Environmental Protection

Commentary

Water's Value Needs Clearer Definition

I am the fourth woman president in the Water Environment Federation's history. One thing that affects my passion for this role is my personal passion for doing all I can to bring access to sanitation and clean water to communities across the world. WEF members do this everyday -- whether they are active in developed communities or developing communities.

A human right

I believe that access to sanitation and water is a key component of human rights -- when people have access to both, they can live their life with their basic needs met (food, water, controlled diseases) and then build on their talents, skills, and dreams for a better future.

I am especially passionate about the undeveloped world where women and children may spend the majority of their days collecting and transporting whatever water they can find. They may face the risk of personal assault in areas that lack safe sanitation. The lack of any sanitation facilities are keeping young women from a week of school each month. These issues fuel my passion and define a focus I wish to bring to issues during my year as WEF president.

We water professionals will face tough issues ahead. Growing populations, climate change, and urbanization will continue to affect water supplies and water quality. The fact that we have not provided access to sanitation and clean water to a significant part of the planet should cause us to pause and ask if our priorities are right. Are we leveraging all the resources available to address these needs?

Water's value

Today we find ourselves navigating through the financial, infrastructure, and water challenges that are a part of our world. We realize that now, more than ever, we must better define and communicate the value of water. This must be translated into clear and personal terms so that the public understands its role as a water steward.

Water is essential for life, and access to safe sanitation and clean water are preconditions for civilized communities. Our members spend their lives ensuring that the best water science, technology, knowledge, and polices are developed and applied to provide safe sanitation and clean water to communities across the globe. This noble service enables others to live free of waterborne diseases, free from worries about where the next drop of clean water will come from, and free to pursue the quality of life they desire. I believe that this type of communication about water – defining it in a personal way so that each individual can clearly see how it relates to their well being and the values that define their lifestyle -- will result in a better understanding of the value of water.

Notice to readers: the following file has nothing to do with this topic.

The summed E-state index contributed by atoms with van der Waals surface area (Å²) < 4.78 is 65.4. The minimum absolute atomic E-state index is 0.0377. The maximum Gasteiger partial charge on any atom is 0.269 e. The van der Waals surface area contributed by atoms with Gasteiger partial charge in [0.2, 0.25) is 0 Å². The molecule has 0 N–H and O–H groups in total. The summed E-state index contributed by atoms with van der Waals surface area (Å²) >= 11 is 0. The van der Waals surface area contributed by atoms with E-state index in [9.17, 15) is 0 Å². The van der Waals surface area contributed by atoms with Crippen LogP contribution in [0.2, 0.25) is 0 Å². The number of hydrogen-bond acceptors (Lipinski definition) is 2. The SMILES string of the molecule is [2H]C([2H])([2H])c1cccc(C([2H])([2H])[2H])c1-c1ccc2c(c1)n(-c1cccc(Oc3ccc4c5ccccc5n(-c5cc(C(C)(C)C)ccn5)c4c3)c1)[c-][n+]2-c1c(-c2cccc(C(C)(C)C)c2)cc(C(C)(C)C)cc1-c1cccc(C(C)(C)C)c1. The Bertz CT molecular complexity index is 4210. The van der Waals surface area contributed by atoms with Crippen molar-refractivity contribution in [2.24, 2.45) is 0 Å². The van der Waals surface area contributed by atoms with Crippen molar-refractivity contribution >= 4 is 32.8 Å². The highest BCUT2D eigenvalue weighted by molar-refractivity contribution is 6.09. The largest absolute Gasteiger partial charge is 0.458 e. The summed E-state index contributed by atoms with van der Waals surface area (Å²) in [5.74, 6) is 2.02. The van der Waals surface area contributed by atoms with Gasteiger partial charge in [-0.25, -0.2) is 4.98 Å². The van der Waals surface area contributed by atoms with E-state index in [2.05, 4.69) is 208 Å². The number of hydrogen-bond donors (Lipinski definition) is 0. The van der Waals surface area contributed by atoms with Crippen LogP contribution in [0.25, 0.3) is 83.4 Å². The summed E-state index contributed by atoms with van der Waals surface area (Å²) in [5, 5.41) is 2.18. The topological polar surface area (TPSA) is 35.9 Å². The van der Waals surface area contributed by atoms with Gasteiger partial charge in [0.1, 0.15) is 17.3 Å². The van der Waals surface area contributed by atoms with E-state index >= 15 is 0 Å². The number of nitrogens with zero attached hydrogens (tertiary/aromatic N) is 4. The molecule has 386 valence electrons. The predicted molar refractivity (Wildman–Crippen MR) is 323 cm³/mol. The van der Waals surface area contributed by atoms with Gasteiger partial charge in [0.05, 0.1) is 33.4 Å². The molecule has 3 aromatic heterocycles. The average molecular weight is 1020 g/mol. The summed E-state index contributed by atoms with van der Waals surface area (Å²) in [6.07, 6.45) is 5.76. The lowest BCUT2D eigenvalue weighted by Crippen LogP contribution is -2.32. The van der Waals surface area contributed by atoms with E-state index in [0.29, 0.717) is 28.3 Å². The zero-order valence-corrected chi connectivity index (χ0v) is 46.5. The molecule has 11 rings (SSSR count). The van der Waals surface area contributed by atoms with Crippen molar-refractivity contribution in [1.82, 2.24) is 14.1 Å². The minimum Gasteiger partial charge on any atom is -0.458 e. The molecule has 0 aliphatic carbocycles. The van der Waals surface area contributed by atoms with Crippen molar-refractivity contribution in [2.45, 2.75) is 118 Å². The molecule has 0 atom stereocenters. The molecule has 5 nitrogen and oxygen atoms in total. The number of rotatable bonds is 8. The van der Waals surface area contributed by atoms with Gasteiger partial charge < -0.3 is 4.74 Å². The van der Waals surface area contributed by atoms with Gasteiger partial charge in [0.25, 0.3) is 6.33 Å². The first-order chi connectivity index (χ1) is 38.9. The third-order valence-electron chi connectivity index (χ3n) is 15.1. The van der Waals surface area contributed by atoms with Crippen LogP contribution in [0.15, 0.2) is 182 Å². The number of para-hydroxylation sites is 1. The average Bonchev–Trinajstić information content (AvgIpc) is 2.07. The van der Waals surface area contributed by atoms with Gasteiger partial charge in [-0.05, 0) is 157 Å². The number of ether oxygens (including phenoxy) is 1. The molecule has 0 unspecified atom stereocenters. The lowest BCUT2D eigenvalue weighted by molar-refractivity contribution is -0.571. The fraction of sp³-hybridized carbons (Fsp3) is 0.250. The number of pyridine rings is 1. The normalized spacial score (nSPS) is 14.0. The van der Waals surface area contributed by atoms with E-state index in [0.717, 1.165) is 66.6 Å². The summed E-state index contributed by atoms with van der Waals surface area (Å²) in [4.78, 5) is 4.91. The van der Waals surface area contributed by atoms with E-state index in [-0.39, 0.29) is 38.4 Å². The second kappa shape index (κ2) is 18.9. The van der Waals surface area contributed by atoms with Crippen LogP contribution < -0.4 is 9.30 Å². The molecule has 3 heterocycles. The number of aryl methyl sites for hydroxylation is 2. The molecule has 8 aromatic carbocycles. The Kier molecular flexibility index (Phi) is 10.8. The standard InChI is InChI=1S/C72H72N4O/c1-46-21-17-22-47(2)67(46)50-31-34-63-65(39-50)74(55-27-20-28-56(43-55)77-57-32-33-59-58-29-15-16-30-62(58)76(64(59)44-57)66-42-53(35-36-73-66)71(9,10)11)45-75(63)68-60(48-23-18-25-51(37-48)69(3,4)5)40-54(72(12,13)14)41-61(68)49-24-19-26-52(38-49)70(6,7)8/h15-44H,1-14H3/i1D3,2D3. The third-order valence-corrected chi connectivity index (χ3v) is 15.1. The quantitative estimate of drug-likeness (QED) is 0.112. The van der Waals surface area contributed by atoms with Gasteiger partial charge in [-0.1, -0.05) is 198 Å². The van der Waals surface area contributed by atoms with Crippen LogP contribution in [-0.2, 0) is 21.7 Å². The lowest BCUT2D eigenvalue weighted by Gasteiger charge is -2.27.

2009 goals

My goal during the upcoming year is to help WEF continue developing and leveraging its resources to further the mission of preserving and enhancing our global water environment. Specifically, this year we will work toward:

Connecting the role of the water profession to public health and the quality of life for communities in a way that furthers the understanding of the value of water, defines the contributions of water professionals to public health, and attracts professionals (including young, “new,” and “seasoned” professionals).

Promoting water stewardship by advancing and advocating sustainable watershed approaches to resource management, further defining the public’s role and engagement in watershed protection, and promoting water reuse and the honest public dialogue that “reused water” is an essential component of all communities and water supply. My hope is that in the not-so-distant future all communities will have purple pipes, and that the water in these pipes will be recognized for the role it plays in the community water cycle.

Ensuring integrity and credibility in all of the products and services that WEF provides so that as the technical, economic, social, and political barriers to water challenges are addressed, WEF products and services are trusted and seen a credible enablers to global water solutions.

Defining and implementing technology that sustains the business needs of the Federation in a way that improves the “WEF Web site experience” and enhances product and service delivery to members and customers.

WEF members have the capacity and have been blessed with the skills and talents to enable water solutions that are holistic in approach and recognized as sustainable and equitable. This is our future because of who we are, because of those we work with today and in the future; and this is our future because of the values that we hold.

I am excited to have the opportunity to work alongside members of the Water Environment Federation and its partners to achieve our desired water future.

About the Author

At the 81st annual WEFTEC meeting in Chicago, Rebecca West, director of Technical Services at Spartanburg Water in Spartanburg, S.C., became president of the Water Environment Federation, which has 35,000 individual members.

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